Class 4 NICs are calculated at 10.25% on earnings greater than £9,568 but less than £50,270 and 3.25% on earnings over £50,270.


If your business makes over £85,000 each year, you’ll need to register for VAT.

Standard rate VAT is charged at 20% on most goods and services. Much like with income tax and NIC, you’ll collect VAT on behalf of HMRC, but you’ll pay VAT quarterly rather than via your annual Self-Assessment tax return.

Calculate your total

By deducting the relevant amounts from your projected taxable profits, you should now have an idea of your tax and NI obligations as a sole trader.

Don’t forget payments on account, too. These are due by 31 June following the end of the tax year, and usually amount to half the following year’s projected profits.

You can use the Self-Assessment tool on HMRC’s website throughout the year to help you calculate your deductions. Just make sure you don’t accidentally submit your accounts before they’re complete!

How to pay yourself as a sole trader

After invoicing your customer or client for the goods or services delivered, they will usually pay you straight into your bank account using the bank details on the invoice you provided. They usually do this using bank transfer e.g. BACS, according to the payment terms stated on your invoice.

If you receive any cash for goods or services, don’t just pocket it. Instead, deposit it into your account, making a note of the corresponding sale/ job. This will make it easier to keep track of your payments for when it’s time to submit your Self-Assessment.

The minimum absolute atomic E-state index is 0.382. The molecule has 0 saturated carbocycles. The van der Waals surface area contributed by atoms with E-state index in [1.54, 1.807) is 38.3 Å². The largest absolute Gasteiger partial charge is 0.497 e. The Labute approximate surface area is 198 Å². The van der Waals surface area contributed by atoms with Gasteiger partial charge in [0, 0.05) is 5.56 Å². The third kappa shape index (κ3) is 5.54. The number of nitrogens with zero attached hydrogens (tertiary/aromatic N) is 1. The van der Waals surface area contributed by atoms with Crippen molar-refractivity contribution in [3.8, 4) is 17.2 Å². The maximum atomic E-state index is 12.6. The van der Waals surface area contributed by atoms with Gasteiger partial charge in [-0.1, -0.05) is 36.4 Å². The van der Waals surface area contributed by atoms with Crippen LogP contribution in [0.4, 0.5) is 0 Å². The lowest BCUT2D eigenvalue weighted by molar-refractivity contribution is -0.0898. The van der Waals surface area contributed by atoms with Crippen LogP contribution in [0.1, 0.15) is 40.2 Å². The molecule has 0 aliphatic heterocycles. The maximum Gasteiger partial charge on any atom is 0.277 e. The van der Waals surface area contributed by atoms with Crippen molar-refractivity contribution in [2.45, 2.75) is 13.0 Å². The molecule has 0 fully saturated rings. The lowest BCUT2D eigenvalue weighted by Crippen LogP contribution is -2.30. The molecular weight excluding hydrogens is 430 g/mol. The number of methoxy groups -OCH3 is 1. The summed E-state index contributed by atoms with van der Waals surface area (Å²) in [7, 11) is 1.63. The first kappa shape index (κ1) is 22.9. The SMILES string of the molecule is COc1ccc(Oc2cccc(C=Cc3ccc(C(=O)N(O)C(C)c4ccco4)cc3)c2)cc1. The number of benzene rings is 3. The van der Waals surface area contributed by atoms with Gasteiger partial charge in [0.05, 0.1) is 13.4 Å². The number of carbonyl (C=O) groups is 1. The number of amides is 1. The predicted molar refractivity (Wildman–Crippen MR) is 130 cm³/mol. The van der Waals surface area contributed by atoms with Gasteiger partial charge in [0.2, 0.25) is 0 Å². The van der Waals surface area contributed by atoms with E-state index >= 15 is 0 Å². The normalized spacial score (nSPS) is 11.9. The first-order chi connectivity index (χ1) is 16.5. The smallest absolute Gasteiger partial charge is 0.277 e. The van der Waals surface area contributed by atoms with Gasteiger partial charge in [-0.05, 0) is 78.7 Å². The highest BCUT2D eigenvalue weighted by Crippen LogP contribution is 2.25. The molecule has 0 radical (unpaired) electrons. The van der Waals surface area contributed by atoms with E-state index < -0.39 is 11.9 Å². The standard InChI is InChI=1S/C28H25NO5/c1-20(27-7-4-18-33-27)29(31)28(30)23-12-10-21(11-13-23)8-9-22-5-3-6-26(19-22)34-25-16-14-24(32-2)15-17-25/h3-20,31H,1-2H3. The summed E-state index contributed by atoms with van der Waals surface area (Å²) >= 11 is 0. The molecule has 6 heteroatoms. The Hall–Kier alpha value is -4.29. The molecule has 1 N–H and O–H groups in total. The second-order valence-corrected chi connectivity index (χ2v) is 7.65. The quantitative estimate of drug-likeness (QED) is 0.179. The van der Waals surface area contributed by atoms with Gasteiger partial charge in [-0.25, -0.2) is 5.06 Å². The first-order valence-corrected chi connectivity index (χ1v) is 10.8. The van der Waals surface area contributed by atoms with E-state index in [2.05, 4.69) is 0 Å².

How to keep sole trader income and tax separate

You can do this in one of two ways.

The first is by training yourself to see every paycheque you get from your sole trader business as a pre-tax sum rather than as ready cash. This requires ongoing calculations and requires more self-discipline than the second option.

The second option is to simply open a second bank account where you can transfer money earmarked for HMRC. This could be a current account or savings account – just make sure the money is accessible in time for paying HMRC on 31 January.

If you’re just a part-time sole trader and receive earnings from an employer too, you shouldn’t need to pay tax or NI on this as your employer should have already done it for you. You’ll see this on your payslips and P60 form. However, you’ll still need to declare income from employers on your annual Self-Assessment.

tax return

The bottom line…

As a sole trader, you’ll need to make your own deductions from your pre-tax profits throughout the tax year.

Whether it’s down to unexpected one-off costs, little luxuries or even life’s essentials – it’s easy to overspend when we feel we have a ‘buffer’.

This is why it makes sense to keep profits and tax separate – just make sure any tax and NI owed is where it needs to be on 31 January – and that’s with HMRC.

If you’re looking for some extra assistance to submit your end of year accounts, or want to appoint an accountant to help with your bookkeeping, then get in touch with us today! Our specialist sole trader accounting services offer you tailored support to ensure those important tax deadlines are met.